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    Individual, Family, School and Regional Characteristics and their influence on the expected points and University Applications of Irish School Leavers.


    McGinnity, John (2012) Individual, Family, School and Regional Characteristics and their influence on the expected points and University Applications of Irish School Leavers. PhD thesis, National University of Ireland Maynooth.

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    Abstract

    Participation in higher education is a matter of intense debate as it is a strong determinant of life chances and has an important role in the development of a nation’s society and economy. Entry into higher education is competitive and selective, with established research indicating that students from higher socio-economic backgrounds are more likely to access higher education than those from lower socio-economic backgrounds. One of the policy objectives of successive Irish governments has been the attainment of equality of opportunity in admission to higher education. This thesis examines how individual, family, school and regional characteristics may influence the college participation decisions of young people by exploring how these characteristics affect their Leaving Certificate points expectations and subsequent applications to university. The thesis considers trends in participation rates to higher education, existing research evidence and policy debates as well as providing a theoretical and conceptual framework which underpins the study. The rationale for undertaking the study is explained and a set of research questions are addressed. While there is a body of work which has considered participation in higher education in Ireland, this is pioneering research which considers points expectations and university applications using in-depth individual and school level data. The thesis is based on a unique survey undertaken specifically for this research consisting of an in-depth questionnaire completed by 5,174 students in 105 nationally representative schools in the Republic of Ireland, which was 10% of the cohort. The thesis considers the influences which arise through variation in school type and composition, parental educational and occupational background as well as other attributes such as gender, participation in Transition Year and private tuition (‘grinds’), engagement in part-time work and also peer effects. The thesis also examines school to university distance and province effects using geo-coding to ascertain the impact of distance in respect of applications to university. Economic models are detailed and subsequently tested using this unique data, having derived a range of dependent and independent variables. The results from the models are examined, in the context of national and international research, before drawing conclusions and discussing the policy implications which arise.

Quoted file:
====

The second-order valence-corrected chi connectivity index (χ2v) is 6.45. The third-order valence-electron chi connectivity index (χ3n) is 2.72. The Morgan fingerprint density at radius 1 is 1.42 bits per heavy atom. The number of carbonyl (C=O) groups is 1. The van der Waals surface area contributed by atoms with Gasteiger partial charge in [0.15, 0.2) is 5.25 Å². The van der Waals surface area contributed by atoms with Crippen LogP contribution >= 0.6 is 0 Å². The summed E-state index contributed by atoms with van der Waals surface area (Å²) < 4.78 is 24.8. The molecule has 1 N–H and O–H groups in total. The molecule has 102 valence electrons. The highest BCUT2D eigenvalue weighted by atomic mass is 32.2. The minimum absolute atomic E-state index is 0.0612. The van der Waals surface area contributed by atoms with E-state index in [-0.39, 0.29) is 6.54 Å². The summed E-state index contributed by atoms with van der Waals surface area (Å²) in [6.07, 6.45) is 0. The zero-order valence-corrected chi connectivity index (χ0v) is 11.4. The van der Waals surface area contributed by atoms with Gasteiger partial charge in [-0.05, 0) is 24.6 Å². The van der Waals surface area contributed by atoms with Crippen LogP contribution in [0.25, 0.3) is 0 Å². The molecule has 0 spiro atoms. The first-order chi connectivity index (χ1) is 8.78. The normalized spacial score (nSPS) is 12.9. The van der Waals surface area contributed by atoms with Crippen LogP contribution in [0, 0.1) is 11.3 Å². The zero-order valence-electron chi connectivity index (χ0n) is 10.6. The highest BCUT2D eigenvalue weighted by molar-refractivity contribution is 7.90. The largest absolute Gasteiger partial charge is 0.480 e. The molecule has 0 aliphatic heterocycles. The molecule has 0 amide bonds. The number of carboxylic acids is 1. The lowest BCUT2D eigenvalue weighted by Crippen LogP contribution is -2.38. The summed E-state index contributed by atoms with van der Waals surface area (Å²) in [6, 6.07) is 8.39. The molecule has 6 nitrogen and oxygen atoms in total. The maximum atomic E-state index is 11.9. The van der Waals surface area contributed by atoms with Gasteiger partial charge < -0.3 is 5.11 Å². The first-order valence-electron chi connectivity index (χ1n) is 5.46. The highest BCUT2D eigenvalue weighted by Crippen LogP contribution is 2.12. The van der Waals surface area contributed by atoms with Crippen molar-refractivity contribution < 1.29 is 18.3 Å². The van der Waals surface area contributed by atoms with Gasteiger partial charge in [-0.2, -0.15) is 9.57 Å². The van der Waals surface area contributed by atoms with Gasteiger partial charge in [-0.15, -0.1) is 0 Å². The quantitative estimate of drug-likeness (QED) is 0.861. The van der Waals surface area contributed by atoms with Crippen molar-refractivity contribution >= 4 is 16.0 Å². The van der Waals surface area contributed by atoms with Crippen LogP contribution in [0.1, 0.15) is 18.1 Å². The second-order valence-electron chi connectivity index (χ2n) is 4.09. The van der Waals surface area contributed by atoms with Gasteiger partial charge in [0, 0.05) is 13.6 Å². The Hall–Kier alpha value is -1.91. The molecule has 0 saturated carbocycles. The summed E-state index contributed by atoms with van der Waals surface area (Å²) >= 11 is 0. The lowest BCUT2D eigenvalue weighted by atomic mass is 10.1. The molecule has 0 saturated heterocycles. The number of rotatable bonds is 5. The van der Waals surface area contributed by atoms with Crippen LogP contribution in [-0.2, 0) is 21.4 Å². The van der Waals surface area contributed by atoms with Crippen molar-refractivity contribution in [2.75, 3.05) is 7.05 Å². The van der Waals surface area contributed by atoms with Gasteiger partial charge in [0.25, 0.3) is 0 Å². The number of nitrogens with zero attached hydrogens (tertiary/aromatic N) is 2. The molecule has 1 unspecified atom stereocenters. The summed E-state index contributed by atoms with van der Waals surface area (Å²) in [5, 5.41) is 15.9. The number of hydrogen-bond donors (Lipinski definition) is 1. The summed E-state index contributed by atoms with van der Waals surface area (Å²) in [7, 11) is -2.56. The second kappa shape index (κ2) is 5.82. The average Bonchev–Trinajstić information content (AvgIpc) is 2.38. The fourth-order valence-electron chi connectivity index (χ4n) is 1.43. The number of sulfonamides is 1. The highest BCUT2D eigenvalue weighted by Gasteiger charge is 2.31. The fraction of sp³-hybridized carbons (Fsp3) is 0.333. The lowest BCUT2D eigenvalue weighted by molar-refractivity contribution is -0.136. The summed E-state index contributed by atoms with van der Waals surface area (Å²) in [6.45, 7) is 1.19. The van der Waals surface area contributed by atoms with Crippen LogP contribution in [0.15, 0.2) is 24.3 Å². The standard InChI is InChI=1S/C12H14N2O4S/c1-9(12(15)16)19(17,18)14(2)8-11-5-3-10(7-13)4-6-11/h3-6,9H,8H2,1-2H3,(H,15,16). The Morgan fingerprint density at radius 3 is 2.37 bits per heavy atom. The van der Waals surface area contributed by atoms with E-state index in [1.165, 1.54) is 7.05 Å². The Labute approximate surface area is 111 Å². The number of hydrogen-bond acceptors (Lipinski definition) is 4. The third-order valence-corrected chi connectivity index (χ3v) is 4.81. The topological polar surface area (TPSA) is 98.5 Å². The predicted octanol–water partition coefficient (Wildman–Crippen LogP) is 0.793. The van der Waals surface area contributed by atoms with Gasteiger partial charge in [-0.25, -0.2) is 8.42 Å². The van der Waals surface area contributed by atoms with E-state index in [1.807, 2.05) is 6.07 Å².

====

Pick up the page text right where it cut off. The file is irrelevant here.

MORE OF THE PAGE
Item Type: Thesis (PhD)
    Keywords: Individual; Family; School; Regional Characteristics; expected points; University Applications; Irish School Leavers;
    Academic Unit: Faculty of Social Sciences > Economics, Finance and Accounting
    Item ID: 4763
    Depositing User: IR eTheses
    Date Deposited: 05 Feb 2014 15:53
    URI:

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